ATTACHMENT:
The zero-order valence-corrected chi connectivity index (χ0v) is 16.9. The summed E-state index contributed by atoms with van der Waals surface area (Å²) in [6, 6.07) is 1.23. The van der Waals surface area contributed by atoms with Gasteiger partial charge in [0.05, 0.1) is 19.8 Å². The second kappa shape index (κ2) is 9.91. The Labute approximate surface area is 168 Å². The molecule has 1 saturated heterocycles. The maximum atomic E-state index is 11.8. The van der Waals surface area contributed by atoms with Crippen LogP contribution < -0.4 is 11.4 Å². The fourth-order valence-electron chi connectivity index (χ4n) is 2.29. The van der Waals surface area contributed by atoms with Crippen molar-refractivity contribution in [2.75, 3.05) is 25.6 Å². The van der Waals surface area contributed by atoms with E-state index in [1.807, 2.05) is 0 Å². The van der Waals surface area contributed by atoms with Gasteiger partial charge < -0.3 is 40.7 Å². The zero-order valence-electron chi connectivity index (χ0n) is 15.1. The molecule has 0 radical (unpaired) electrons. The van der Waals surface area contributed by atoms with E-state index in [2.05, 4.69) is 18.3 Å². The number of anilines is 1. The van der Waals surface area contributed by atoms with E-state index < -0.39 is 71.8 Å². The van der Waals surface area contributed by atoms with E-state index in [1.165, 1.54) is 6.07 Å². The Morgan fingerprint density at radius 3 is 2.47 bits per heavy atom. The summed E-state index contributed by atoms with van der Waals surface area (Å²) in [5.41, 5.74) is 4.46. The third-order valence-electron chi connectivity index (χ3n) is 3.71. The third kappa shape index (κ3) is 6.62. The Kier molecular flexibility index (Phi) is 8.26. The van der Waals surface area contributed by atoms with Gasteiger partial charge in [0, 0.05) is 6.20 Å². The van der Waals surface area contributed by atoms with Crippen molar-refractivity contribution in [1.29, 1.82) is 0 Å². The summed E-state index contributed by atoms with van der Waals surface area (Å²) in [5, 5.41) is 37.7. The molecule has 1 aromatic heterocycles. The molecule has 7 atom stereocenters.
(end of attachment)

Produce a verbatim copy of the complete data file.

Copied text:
The zero-order valence-corrected chi connectivity index (χ0v) is 16.9. The summed E-state index contributed by atoms with van der Waals surface area (Å²) in [6, 6.07) is 1.23. The van der Waals surface area contributed by atoms with Gasteiger partial charge in [0.05, 0.1) is 19.8 Å². The second kappa shape index (κ2) is 9.91. The Labute approximate surface area is 168 Å². The molecule has 1 saturated heterocycles. The maximum atomic E-state index is 11.8. The van der Waals surface area contributed by atoms with Crippen LogP contribution < -0.4 is 11.4 Å². The fourth-order valence-electron chi connectivity index (χ4n) is 2.29. The van der Waals surface area contributed by atoms with Crippen molar-refractivity contribution in [2.75, 3.05) is 25.6 Å². The van der Waals surface area contributed by atoms with E-state index in [1.807, 2.05) is 0 Å². The van der Waals surface area contributed by atoms with Gasteiger partial charge < -0.3 is 40.7 Å². The zero-order valence-electron chi connectivity index (χ0n) is 15.1. The molecule has 0 radical (unpaired) electrons. The van der Waals surface area contributed by atoms with E-state index in [2.05, 4.69) is 18.3 Å². The number of anilines is 1. The van der Waals surface area contributed by atoms with E-state index < -0.39 is 71.8 Å². The van der Waals surface area contributed by atoms with E-state index in [1.165, 1.54) is 6.07 Å². The Morgan fingerprint density at radius 3 is 2.47 bits per heavy atom. The summed E-state index contributed by atoms with van der Waals surface area (Å²) in [5.41, 5.74) is 4.46. The third-order valence-electron chi connectivity index (χ3n) is 3.71. The third kappa shape index (κ3) is 6.62. The Kier molecular flexibility index (Phi) is 8.26. The van der Waals surface area contributed by atoms with Gasteiger partial charge in [0, 0.05) is 6.20 Å². The van der Waals surface area contributed by atoms with Crippen molar-refractivity contribution in [1.29, 1.82) is 0 Å². The summed E-state index contributed by atoms with van der Waals surface area (Å²) in [5, 5.41) is 37.7. The molecule has 1 aromatic heterocycles. The molecule has 7 atom stereocenters.